Here’s the heartbreaking thing about It: so many of the elements needed to make it a timeless classic are there, but they’re compounded by questionable decisions. On one end, it is a damn fine film; on the other, there is the sad realization that it could have been a great one.
It, for the uninitiated, is the story of seven adults who return to their hometown to destroy an evil they fought off before as children, largely represented as Pennywise, the Dancing Clown. The story intercuts between both storylines, past and present, before things accelerate in the second half as the two stories intertwine.
The novel was penned by the great writer Stephen King. It was adapted in 1990 into a miniseries starring Tim Curry. Like Pennywise himself, It now resurfaces 27 years after the original, and it’s got teeth.
First, the good: the film is legitimately scary at times, even when it balances the horror with moments of genuine hilarity. Bill Bill Skarsgård’s turn as Pennywise is unnerving, a playful lunatic of a puppet crossed with hints of (get this) a demon bunny. He shifts his voice, appropriately cascading and adjusting his pitch. The Losers, a group of seven kids who decide to kill It, are impeccable: every one of them is extremely well-cast and each brings real nuance to their role. If there is justice, every member of the cast has a bright future ahead. They deserve it.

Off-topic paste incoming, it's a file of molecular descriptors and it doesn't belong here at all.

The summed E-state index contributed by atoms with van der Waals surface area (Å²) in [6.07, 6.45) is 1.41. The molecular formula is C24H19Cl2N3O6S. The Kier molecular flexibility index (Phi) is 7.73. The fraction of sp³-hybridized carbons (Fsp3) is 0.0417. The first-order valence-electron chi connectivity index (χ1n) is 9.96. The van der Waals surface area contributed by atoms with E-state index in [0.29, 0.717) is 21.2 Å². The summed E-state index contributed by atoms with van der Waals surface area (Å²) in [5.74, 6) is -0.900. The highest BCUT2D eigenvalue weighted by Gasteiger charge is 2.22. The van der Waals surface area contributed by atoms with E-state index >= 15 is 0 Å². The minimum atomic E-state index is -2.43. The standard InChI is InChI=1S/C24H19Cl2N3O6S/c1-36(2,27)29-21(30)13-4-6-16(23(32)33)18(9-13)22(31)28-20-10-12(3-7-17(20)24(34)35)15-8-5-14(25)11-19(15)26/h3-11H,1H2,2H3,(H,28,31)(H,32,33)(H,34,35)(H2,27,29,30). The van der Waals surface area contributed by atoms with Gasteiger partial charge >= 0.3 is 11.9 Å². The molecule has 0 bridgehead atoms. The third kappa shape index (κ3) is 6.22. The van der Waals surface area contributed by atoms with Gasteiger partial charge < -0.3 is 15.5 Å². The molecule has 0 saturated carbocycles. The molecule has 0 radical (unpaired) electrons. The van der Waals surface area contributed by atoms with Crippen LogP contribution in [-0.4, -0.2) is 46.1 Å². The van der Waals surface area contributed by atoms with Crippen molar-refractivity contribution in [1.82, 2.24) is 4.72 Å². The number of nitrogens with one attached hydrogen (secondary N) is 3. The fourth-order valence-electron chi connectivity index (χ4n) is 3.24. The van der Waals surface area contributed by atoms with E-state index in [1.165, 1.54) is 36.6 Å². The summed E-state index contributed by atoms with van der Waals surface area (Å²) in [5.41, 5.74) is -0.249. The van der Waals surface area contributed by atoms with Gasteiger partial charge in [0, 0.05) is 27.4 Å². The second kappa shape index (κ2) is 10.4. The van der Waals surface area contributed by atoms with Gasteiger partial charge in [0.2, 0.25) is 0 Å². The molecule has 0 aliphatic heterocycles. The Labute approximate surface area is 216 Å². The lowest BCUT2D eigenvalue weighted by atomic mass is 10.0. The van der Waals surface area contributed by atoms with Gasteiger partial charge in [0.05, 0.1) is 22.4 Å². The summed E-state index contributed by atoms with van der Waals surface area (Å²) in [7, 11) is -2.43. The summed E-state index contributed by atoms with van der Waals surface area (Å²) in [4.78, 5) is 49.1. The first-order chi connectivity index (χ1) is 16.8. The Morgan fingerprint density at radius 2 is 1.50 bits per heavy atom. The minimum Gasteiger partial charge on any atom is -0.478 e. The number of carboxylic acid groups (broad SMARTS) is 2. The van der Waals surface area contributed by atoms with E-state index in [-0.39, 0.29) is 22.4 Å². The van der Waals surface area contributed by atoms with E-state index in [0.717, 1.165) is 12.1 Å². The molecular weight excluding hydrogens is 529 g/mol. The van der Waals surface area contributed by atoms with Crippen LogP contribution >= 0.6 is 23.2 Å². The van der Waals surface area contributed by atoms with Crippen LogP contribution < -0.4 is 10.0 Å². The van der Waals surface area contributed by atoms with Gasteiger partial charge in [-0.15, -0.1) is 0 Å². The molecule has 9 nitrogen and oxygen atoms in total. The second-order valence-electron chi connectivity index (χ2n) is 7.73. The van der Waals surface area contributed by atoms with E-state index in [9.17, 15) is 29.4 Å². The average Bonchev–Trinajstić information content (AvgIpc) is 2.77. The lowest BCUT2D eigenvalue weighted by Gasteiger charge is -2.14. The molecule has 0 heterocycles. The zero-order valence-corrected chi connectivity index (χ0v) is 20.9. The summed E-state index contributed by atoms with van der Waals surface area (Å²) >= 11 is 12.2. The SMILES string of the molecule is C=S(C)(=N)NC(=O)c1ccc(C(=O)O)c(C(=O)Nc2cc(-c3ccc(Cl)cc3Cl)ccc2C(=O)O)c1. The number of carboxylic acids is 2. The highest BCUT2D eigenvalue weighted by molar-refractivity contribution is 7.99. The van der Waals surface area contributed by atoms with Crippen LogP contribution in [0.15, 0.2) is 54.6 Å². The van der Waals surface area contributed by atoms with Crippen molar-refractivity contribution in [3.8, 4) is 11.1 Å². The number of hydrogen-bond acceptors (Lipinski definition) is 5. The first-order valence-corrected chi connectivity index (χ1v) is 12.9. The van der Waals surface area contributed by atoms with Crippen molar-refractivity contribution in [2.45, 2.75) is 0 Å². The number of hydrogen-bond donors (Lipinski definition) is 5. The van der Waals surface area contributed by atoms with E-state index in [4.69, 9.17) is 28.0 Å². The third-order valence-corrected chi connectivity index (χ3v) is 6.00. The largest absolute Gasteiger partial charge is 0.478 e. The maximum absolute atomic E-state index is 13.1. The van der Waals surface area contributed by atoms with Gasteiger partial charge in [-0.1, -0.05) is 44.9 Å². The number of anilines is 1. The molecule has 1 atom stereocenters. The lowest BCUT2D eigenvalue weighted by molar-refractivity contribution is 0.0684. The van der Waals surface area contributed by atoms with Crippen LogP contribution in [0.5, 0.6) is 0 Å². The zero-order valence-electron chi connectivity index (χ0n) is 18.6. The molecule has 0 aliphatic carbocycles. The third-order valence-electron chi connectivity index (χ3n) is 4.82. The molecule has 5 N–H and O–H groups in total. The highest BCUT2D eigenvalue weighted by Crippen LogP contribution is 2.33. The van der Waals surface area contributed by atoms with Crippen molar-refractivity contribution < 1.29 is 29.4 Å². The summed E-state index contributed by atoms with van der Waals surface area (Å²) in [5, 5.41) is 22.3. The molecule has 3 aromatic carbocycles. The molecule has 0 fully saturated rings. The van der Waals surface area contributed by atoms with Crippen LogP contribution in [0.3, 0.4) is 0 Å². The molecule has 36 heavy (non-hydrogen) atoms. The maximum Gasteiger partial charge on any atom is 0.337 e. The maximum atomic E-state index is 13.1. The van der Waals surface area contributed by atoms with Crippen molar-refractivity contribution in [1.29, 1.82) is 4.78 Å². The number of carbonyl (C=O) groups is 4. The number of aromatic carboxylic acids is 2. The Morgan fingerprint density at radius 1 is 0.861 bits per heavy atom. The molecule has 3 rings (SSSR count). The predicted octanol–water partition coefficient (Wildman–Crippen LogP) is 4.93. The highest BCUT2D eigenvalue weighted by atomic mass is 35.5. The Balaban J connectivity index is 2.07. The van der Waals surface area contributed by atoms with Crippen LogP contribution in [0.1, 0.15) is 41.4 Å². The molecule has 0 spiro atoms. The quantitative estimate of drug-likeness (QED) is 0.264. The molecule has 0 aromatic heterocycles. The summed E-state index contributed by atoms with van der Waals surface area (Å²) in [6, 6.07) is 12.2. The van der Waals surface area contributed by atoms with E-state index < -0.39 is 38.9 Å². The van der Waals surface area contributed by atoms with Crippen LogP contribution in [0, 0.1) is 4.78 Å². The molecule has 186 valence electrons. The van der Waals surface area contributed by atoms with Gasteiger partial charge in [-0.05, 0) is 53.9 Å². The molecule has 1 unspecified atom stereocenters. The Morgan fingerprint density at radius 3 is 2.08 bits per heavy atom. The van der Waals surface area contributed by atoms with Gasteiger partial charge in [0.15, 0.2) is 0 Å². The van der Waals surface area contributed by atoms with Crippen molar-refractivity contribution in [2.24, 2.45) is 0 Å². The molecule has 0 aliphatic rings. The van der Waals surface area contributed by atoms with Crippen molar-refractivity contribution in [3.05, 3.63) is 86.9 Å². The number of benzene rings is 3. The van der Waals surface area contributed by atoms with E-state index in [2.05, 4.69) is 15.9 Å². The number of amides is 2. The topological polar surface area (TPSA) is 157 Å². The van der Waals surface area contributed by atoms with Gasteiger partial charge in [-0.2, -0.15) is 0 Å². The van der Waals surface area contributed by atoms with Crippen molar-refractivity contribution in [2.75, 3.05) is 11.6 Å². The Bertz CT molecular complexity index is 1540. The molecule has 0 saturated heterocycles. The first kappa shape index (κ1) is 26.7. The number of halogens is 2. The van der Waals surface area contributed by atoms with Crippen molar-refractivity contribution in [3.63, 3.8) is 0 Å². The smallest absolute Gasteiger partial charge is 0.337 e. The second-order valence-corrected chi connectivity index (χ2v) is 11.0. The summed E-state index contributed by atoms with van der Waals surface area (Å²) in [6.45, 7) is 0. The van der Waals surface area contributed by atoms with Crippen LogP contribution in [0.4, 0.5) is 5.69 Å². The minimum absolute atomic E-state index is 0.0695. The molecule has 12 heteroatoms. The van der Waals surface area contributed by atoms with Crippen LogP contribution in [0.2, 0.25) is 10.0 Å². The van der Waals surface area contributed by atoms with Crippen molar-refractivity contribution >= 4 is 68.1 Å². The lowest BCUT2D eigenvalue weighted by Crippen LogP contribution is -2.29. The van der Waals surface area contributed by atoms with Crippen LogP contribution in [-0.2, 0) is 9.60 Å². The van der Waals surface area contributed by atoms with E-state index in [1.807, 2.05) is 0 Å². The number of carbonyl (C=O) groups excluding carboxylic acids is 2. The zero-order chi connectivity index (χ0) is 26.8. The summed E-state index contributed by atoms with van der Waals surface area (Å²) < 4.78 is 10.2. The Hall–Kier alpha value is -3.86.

That’s partially due to the direction of Andrés Muschietti, who also manages the feat of mapping out the world of Derry, Maine, is brave enough to linger when he needs to, and is both slick and subtle about that slickness. I wasn’t aware of Muschietti’s work prior to It, but there’s a stylishness to his work Hollywood directors could learn from, a confidence that never veers into ostentatiousness. He, too, has a bright future ahead.